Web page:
So, what are the practical takeaways that we can learn about social proof, and this incredibly powerful phenomenon, and how can we take these lessons and apply them to our daily lives? Remember “social proof” is the conclusion that people often use other’s behavior in order to decide how they should handle situations. Especially when dealing with uncertainty. To quote Cialdini again: “The principle of social proof states that one important means that people use to decide what to believe, or how to act in a situation, is to look at what other people are believing or doing there. Powerful imitative effects have been found among both children and adults, and in such diverse activities as: purchase decisions, charity donations, and phobia remission. The principle of social proof can be used to stimulate a person’s compliance with a request by informing the person that many other individuals- the more the better- are, or have been, complying with it.”
Cialdini also nails the two most important implications of social proof in this quote: “Social proof is most influential under two conditions. The first is “uncertainty”. When people are unsure, when the situation is ambiguous, they are more likely to attend to the actions of others and to accept those actions as correct. In ambiguous situations, for instance, the decisions of bystanders to help are much more influenced by the actions of other bystanders then when the situation is a clear-cut emergency. The second condition under which social proof is most influential is “similarity”. People are more inclined to follow the lead of similar others.”
So, how do people make use of that? How do you see that manifesting itself in everyday life? Obviously there’s a lot of those negative consequences. One of the smaller ways that you see it, or one of the ways that people apply it in a sales context, is through the use of testimonials, or through the use of: “50 million households can’t be wrong that they’re buying XYZ,” right? Or, when you see your friends doing something and you want to do it as well, right? Trends- in a lot of ways- are kind of manifestations of social proof, but another way that you can kind of combat some of the implications of pluralistic ignorance, which is the Kitty Genovese phenomenon that we talked about before, is by using specific call-outs. Here is what Cialdini says, “Point directly at that person and no one else: ‘you sir in the blue jacket, I need help. Call an ambulance.’ With that one utterance you would dispel all the uncertainties that might prevent or delay help. With that one statement you will have put the man in the blue jacket in the role of the rescuer.” So, if you’re ever in a situation, and it’s an emergency and you’re being robbed, or being- you’re choking, or have some kind of medical situation and there’s a group of people, single out an individual person. Point to them and ask them specifically to help you. That eliminates the pluralistic ignorance; that eliminates social proof from kind of combating people from potentially being able to help you.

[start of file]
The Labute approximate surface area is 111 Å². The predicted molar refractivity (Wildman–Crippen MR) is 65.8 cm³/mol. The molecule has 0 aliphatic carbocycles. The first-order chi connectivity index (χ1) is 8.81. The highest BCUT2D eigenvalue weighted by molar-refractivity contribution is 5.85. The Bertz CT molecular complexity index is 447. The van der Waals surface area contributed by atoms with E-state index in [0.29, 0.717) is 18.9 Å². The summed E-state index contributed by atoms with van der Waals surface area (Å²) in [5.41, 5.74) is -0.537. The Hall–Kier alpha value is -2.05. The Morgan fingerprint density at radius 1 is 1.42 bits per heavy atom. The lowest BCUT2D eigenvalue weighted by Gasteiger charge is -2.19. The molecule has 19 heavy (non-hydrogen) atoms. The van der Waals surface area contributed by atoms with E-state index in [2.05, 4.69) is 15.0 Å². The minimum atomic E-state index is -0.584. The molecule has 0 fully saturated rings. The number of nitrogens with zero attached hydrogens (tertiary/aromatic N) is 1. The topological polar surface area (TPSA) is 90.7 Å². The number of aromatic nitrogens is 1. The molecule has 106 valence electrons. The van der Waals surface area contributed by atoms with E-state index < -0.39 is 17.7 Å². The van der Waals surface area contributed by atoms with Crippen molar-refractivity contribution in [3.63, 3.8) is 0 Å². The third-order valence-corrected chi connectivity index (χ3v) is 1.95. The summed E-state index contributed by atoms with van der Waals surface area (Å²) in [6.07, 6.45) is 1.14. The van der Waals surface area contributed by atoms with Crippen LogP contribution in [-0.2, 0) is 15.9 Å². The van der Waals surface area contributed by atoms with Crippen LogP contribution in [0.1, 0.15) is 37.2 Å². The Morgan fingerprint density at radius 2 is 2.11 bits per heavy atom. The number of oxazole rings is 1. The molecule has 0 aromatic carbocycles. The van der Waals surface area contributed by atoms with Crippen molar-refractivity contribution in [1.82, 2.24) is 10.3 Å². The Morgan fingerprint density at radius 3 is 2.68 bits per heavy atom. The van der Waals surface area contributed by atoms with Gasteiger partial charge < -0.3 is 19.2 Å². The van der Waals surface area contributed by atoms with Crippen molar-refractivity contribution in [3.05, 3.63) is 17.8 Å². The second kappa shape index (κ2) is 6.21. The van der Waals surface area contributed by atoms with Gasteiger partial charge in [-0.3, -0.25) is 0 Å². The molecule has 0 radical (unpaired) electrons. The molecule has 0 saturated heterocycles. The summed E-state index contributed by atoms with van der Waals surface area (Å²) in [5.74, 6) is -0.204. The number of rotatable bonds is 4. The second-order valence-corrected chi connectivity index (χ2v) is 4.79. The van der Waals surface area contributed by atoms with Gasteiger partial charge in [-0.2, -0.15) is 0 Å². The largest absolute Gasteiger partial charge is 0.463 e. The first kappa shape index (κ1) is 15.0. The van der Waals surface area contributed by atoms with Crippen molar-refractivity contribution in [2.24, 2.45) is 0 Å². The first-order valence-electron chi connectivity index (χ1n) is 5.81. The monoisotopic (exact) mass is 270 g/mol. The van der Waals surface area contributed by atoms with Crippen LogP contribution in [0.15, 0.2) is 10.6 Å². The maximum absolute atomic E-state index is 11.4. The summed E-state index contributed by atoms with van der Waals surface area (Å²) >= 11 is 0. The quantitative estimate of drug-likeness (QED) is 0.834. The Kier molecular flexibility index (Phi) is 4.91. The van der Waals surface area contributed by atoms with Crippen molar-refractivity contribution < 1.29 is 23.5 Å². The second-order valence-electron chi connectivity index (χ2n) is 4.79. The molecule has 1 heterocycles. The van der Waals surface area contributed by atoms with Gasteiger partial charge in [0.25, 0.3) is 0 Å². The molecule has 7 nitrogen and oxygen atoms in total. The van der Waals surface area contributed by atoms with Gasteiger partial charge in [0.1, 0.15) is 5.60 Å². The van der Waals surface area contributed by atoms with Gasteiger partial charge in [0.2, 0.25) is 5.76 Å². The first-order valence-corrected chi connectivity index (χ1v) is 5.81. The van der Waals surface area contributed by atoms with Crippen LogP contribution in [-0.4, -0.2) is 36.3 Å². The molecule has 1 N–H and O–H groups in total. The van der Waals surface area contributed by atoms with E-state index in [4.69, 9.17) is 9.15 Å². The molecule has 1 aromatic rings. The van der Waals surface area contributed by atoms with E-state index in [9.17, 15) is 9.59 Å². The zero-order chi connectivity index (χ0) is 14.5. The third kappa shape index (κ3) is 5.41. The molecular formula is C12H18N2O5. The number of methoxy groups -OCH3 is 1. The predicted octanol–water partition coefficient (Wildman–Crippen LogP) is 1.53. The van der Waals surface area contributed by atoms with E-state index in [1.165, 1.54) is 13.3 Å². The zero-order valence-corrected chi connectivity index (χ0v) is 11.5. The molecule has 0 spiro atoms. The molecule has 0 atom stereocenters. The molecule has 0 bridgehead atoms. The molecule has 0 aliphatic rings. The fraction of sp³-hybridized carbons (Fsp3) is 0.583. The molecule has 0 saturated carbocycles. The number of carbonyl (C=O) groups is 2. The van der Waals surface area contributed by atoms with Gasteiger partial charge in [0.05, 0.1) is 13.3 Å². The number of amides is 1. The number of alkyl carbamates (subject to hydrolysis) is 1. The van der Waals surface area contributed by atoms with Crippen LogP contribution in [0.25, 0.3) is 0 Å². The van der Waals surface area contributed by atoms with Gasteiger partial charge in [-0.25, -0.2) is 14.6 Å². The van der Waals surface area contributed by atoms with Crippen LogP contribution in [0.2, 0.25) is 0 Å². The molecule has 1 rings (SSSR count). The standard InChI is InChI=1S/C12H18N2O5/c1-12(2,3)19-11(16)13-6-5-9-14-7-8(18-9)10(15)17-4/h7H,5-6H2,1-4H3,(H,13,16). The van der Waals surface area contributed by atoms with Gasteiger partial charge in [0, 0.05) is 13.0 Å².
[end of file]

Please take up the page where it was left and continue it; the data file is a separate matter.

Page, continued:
Another way that you can potentially use social proof to your advantage is by figuring how to arrange group conditions. If you’re in a management context- or something like that- to leverage social proof for your benefit. You want to be able to kind of demonstrate: “Hey, here’s how XYZ is doing it. Here’s how our competitors are doing it. Here’s how similar others are doing it,” right? Because similarity is one of the most powerful drivers of social proof, but there’s a lot of applications of social proof in day-to-day life and sales testimonials; all kinds of different things. So, it’s something that has these huge social implications. If you think about school shootings; you think about mass suicide- all this type of stuff- but it also has a lot of implications in our day-to-day life, and it’s something that- it’s really, really hard bias to combat. One of the ways you can defend yourself against it is kind of cultivating that ability to stop and say, “Hey, why am I doing this?” If you catch yourself saying, “Well, everybody’s doing this so I should think about doing it too,” that’s a red flag, and that’s something that you should really think about: “Hey, hold on. Pump the brakes. Maybe I shouldn’t be doing that. Maybe I should think this through,” and more logically really come to a conclusion then just be influenced by similar others, and kind of fall prey to social proof.